Use DKIM to validate outbound email sent from your custom domain
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This article lists the steps to use DomainKeys Identified Mail (DKIM) with Microsoft 365 to ensure that destination email systems trust messages sent outbound from your custom domain.
In this article:
- How DKIM works better than SPF alone to prevent malicious spoofing
- Steps to Create, enable and disable DKIM from Microsoft Defender portal
- Steps to manually upgrade your 1024-bit keys to 2048-bit DKIM encryption keys
- Steps to manually set up DKIM using PowerShell
- Error: No DKIM keys saved for this domain
- Steps to configure DKIM for more than one custom domain
- Disabling the DKIM signing policy for a custom domain
- Default behavior for DKIM and Microsoft 365
- Set up DKIM so that a third-party service can send, or spoof, email on behalf of your custom domain
- Next steps: After you set up DKIM for Microsoft 365
Microsoft 365 automatically sets up DKIM for its initial 'onmicrosoft.com' domains. That means you don't need to do anything to set up DKIM for any initial domain names (for example, litware.onmicrosoft.com). For more information about domains, see Domains FAQ.
DKIM is one of the trio of Authentication methods (SPF, DKIM and DMARC) that help prevent attackers from sending messages that look like they come from your domain.
DKIM lets you add a digital signature to outbound email messages in the message header. When you configure DKIM, you authorize your domain to associate, or sign, its name to an email message using cryptographic authentication. Email systems that get email from your domain can use this digital signature to help verify whether incoming email is legitimate.
In basic, a private key encrypts the header in a domain's outgoing email. The public key is published in the domain's DNS records, and receiving servers can use that key to decode the signature. DKIM verification helps the receiving servers confirm the mail is really coming from your domain and not someone spoofing your domain.
You can choose to do nothing about DKIM for your custom domain too. If you don't set up DKIM for your custom domain, Microsoft 365 creates a private and public key pair, enables DKIM signing, and then configures the Microsoft 365 default policy for your custom domain.
Microsoft-365's built-in DKIM configuration is sufficient coverage for most customers. However, you should manually configure DKIM for your custom domain in the following circumstances:
- You have more than one custom domain in Microsoft 365
- You're going to set up DMARC too (recommended)
- You want control over your private key
- You want to customize your CNAME records
- You want to set up DKIM keys for email originating out of a third-party domain, for example, if you use a third-party bulk mailer.
How DKIM works better than SPF alone to prevent malicious spoofing
SPF adds information to a message envelope but DKIM encrypts a signature within the message header. When you forward a message, portions of that message's envelope can be stripped away by the forwarding server. Since the digital signature stays with the email message because it's part of the email header, DKIM works even when a message has been forwarded as shown in the following example.
In this example, if you had only published an SPF TXT record for your domain, the recipient's mail server could have marked your email as spam and generated a false positive result. The addition of DKIM in this scenario reduces false positive spam reporting. Because DKIM relies on public key cryptography to authenticate and not just IP addresses, DKIM is considered a much stronger form of authentication than SPF. We recommend using both SPF and DKIM, as well as DMARC in your deployment.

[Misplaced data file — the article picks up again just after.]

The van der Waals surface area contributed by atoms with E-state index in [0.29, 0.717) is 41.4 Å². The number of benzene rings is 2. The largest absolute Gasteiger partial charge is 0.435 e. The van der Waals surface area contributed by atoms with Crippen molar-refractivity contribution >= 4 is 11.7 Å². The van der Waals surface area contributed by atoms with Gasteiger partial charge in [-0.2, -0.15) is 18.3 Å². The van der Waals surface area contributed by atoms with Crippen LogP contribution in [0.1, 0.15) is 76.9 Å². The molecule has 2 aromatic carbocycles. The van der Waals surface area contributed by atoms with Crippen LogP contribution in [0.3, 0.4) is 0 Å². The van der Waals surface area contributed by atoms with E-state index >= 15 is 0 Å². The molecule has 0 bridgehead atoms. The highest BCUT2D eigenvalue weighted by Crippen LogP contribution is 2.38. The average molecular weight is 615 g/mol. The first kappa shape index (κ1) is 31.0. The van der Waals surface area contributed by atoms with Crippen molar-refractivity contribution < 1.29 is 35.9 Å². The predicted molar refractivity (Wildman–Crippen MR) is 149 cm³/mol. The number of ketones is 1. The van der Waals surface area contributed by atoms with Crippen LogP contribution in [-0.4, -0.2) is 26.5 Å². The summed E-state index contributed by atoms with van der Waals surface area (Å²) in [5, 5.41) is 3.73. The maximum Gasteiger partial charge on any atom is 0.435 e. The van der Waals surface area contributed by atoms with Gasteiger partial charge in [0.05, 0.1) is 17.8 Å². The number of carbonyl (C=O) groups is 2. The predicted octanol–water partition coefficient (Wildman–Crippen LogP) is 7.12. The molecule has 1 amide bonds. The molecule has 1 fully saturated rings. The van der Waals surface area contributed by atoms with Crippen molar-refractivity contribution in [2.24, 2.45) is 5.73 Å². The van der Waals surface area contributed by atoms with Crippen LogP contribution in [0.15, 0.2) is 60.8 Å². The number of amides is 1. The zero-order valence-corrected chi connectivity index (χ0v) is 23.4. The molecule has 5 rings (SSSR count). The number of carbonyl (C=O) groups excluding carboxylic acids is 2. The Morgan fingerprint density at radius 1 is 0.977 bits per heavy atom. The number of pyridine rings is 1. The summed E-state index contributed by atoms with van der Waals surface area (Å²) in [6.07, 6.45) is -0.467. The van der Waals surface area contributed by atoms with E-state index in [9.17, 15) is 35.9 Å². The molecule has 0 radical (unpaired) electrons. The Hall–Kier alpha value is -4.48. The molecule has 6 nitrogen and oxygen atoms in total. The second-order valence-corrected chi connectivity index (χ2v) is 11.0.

DKIM uses a private key to insert an encrypted signature into the message headers. The signing domain, or outbound domain, is inserted as the value of the d= field in the header. The verifying domain, or recipient's domain, then uses the d= field to look up the public key from DNS, and authenticate the message. If the message is verified, the DKIM check passes.
Steps to Create, enable and disable DKIM from Microsoft Defender portal
All the accepted domains of your tenant will be shown in the Microsoft Defender portal under the DKIM page. If you do not see it, add your accepted domain from domains page. Once your domain is added, follow the steps as shown below to configure DKIM.
Step 1: On the DKIM page, select the domain you wish to configure.
Step 2: Click Create DKIM keys. You will see a pop-up window stating that you need to add CNAME records.
Step 3: Copy the CNAMES shown in the pop up window
Step 4: Publish the copied CNAME records to your DNS service provider.
On your DNS provider's website, add CNAME records for DKIM that you want to enable. Make sure that the fields are set to the following values for each:
Record Type: CNAME (Alias) > Host: Paste the values you copy from DKIM page. Points to address: Copy the value from DKIM page. TTL: 3600 (or your provider default)
Step 5: Return to DKIM page to enable DKIM.
If you see CNAME record doesn't exist error, it might be due to:
- Synchronization with DNS server, which might take few seconds to hours, if the problem persists repeat the steps again
- Check for any copy paste errors, like additional space or tabs etc.
If you wish to disable DKIM, toggle back to disable mode
Steps to manually upgrade your 1024-bit keys to 2048-bit DKIM encryption keys
Microsoft 365 automatically sets up DKIM for onmicrosoft.com domains. No steps are needed to use DKIM for any initial domain names (like litware.onmicrosoft.com). For more information about domains, see Domains FAQ.
Since both 1024 and 2048 bitness are supported for DKIM keys, these directions will tell you how to upgrade your 1024-bit key to 2048 in Exchange Online PowerShell. The steps below are for two use-cases, please choose the one that best fits your configuration.
When you already have DKIM configured, you rotate bitness by running the following command:
Rotate-DkimSigningConfig -KeySize 2048 -Identity <DkimSigningConfigIdParameter>
For a new implementation of DKIM, run the following command:
New-DkimSigningConfig -DomainName <Domain for which config is to be created> -KeySize 2048 -Enabled $true
Stay connected to Exchange Online PowerShell to verify the configuration by running the following command: